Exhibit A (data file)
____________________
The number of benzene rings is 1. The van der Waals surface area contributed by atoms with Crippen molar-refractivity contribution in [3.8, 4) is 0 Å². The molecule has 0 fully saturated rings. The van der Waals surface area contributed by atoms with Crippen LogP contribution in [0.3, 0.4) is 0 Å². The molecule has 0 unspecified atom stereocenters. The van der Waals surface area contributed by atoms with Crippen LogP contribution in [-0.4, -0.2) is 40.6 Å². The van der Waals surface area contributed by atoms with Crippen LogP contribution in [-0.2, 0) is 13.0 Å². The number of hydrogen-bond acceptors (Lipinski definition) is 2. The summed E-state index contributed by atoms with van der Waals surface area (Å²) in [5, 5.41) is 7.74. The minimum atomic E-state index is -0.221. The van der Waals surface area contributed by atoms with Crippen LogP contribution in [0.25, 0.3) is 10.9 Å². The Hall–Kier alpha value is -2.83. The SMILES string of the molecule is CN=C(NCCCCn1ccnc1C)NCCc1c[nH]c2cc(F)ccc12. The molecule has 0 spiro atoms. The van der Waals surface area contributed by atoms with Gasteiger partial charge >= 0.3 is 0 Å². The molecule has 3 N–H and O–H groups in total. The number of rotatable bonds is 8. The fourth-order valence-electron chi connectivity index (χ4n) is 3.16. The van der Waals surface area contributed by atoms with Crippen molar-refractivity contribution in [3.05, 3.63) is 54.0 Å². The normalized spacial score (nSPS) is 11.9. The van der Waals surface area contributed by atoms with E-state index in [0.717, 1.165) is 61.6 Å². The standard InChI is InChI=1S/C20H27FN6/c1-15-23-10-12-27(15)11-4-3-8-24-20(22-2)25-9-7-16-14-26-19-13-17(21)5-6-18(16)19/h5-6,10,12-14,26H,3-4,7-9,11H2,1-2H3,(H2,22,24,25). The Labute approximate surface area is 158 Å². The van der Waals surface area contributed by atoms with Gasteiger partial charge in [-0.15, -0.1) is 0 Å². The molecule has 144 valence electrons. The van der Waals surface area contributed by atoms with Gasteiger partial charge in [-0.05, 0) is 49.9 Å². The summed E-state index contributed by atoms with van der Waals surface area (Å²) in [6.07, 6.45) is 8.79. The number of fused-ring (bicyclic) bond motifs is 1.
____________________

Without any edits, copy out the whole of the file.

The number of benzene rings is 1. The van der Waals surface area contributed by atoms with Crippen molar-refractivity contribution in [3.8, 4) is 0 Å². The molecule has 0 fully saturated rings. The van der Waals surface area contributed by atoms with Crippen LogP contribution in [0.3, 0.4) is 0 Å². The molecule has 0 unspecified atom stereocenters. The van der Waals surface area contributed by atoms with Crippen LogP contribution in [-0.4, -0.2) is 40.6 Å². The van der Waals surface area contributed by atoms with Crippen LogP contribution in [-0.2, 0) is 13.0 Å². The number of hydrogen-bond acceptors (Lipinski definition) is 2. The summed E-state index contributed by atoms with van der Waals surface area (Å²) in [5, 5.41) is 7.74. The minimum atomic E-state index is -0.221. The van der Waals surface area contributed by atoms with Crippen LogP contribution in [0.25, 0.3) is 10.9 Å². The Hall–Kier alpha value is -2.83. The SMILES string of the molecule is CN=C(NCCCCn1ccnc1C)NCCc1c[nH]c2cc(F)ccc12. The molecule has 0 spiro atoms. The van der Waals surface area contributed by atoms with Gasteiger partial charge >= 0.3 is 0 Å². The molecule has 3 N–H and O–H groups in total. The number of rotatable bonds is 8. The fourth-order valence-electron chi connectivity index (χ4n) is 3.16. The van der Waals surface area contributed by atoms with Crippen molar-refractivity contribution in [3.05, 3.63) is 54.0 Å². The normalized spacial score (nSPS) is 11.9. The van der Waals surface area contributed by atoms with E-state index in [0.717, 1.165) is 61.6 Å². The standard InChI is InChI=1S/C20H27FN6/c1-15-23-10-12-27(15)11-4-3-8-24-20(22-2)25-9-7-16-14-26-19-13-17(21)5-6-18(16)19/h5-6,10,12-14,26H,3-4,7-9,11H2,1-2H3,(H2,22,24,25). The Labute approximate surface area is 158 Å². The van der Waals surface area contributed by atoms with Gasteiger partial charge in [-0.15, -0.1) is 0 Å². The molecule has 144 valence electrons. The van der Waals surface area contributed by atoms with Gasteiger partial charge in [-0.05, 0) is 49.9 Å². The summed E-state index contributed by atoms with van der Waals surface area (Å²) in [6.07, 6.45) is 8.79. The number of fused-ring (bicyclic) bond motifs is 1.